Runaway Backpacker Jobs

Most people believe that in order to work abroad, one must first obtain an expensive work visa. While this is true for most types of professional employment abroad, rarely is it necessary for backpacker jobs.

Backpacker jobs are off the record cash in hand jobs, and can be found just about everywhere. While some backpacker jobs can be lucrative and painless, others can be backbreaking and pay next to nothing. Nonetheless, whatever the pay, they are sure to make for some awesome experiences.

In the following guide, you will find a list of various backpacker jobs ideal for actual runaways, intense budget backpackers, and even African immigrants.

1) Day Work On A Luxury Yacht

Crew members cleaning the yachtLike luxury cars, luxury yachts are always in need of cleaning and maintenance and who better for the task than your self. Pay is usually high in Europe, around 15 to 20 Euro and hour, and work generally consists of painting, polishing, cleaning and varnishing. Just head to any port, meander the docks at dawn, and simply ask if there is any day work to be had. For more information, check out How To Work On A Luxury Yacht.

2) Work In An Eastern European Hostel

A backpacker party in a hostelEastern European hostels are ideal for the runaway backpacker because more often than not, their business is run off the books. This means they are accustomed and more willing to hire wanderers like your self. Hostels generally look for people who can clean, bar tend, manage the books, and keep guests happy. Prepare to do a lot of drinking and partying. The pay is generally low but room and board is usually provided. To get a job in a hostel, just send your resume to one of millions of hotels listed on hostelworld.com.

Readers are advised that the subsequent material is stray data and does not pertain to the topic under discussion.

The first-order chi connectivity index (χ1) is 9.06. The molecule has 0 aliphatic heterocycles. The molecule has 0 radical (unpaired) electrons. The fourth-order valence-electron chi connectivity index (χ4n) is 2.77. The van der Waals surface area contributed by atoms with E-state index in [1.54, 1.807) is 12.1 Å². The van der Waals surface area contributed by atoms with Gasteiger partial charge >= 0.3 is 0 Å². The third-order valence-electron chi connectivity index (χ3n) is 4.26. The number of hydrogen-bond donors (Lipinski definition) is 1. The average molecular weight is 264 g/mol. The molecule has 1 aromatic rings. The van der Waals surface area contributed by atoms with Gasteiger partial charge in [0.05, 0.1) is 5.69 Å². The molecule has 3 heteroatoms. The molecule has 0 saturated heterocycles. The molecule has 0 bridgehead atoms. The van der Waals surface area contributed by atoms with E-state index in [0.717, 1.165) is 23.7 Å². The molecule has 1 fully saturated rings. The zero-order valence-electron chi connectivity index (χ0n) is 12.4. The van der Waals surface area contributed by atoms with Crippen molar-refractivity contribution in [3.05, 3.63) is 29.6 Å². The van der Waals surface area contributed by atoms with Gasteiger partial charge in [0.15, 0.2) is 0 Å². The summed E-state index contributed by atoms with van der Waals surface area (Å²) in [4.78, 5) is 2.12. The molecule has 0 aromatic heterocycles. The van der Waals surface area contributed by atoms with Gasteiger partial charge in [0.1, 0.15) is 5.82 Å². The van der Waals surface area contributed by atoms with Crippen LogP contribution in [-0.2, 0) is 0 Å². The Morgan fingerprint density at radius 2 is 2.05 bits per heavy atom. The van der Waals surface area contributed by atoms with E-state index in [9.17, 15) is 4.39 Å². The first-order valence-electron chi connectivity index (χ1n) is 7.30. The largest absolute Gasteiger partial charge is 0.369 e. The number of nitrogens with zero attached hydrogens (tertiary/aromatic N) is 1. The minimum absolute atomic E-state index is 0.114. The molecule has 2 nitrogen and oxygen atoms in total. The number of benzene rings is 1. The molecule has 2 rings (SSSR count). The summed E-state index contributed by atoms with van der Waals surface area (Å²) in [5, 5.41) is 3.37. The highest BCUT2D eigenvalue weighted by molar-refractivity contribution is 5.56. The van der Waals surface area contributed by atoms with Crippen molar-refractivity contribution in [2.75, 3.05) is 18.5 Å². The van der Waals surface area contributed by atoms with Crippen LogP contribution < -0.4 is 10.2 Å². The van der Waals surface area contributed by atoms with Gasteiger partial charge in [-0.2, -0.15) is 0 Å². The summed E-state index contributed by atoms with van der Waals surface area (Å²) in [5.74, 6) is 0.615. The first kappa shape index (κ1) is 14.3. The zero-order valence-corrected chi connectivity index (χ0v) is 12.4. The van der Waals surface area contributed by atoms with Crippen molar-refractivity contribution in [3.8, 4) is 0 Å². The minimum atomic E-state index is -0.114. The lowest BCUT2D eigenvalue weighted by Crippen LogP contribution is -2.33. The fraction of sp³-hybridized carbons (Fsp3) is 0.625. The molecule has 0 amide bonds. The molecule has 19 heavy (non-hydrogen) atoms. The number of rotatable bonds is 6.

3) Work The Yachts In Eilat, Israel

A sailing yacht in Eilat IsraelIsrael is abundant with jobs for the migrant worker. And in the resort port city of Eilat Israel, almost every worker is an immigrant or backpacker. All you have to do to get a job is simply ask around. Since workers are constantly coming and going, you can almost always get a deckhand position aboard a party charter boat.

Although you receive free room and board, the rooms are reminiscent of slave bunks and the board is comparable to war rations. The work is grueling and the hours are long, and monthly pay is only around 300$. However, morning swims with wild dolphins definitely make up for it.

4) Work In A Hotel In The Middle East

A budget hotel near the bus station in amman JordanThere are quite a few privately owned budget hotels in the Middle East. You can usually find them around the buss and train stations of Istanbul, Damascus, Amman and Cairo. Though it is not common for foreign backpackers to work here, due to extremely low wages, you shouldn’t be turned down should you approach the manager. If you are hired, expect no more than a few hundred bucks a month. Work, not unlike hostel work, will generally range from acting as receptionist to cleaning toilettes. Talk about some serious cultural immersion.

5) Work On A Farm In Europe

An immigrant farmer picking orangesThroughout history, the farm has always been a haven and source of employment for the nomad. And today, not much has changed. The best way of finding employment on a farm is by asking around. If you’re lucky, a friend of friend will own a farm and be in need of laborers. While some farmers in western Europe will ask for working papers, most will gladly turn a blind eye.

Farm work can include picking fruit, planting trees, erecting fences, or caring for animals. Though it depends on your arrangement, room and board is often factored into your paycheck.  The most lucrative countries for farm work are those of Scandinavia, while pay in the rest of Europe is considerably less and can vary greatly by country.

6) Pick Grapes On An Italian Vineyard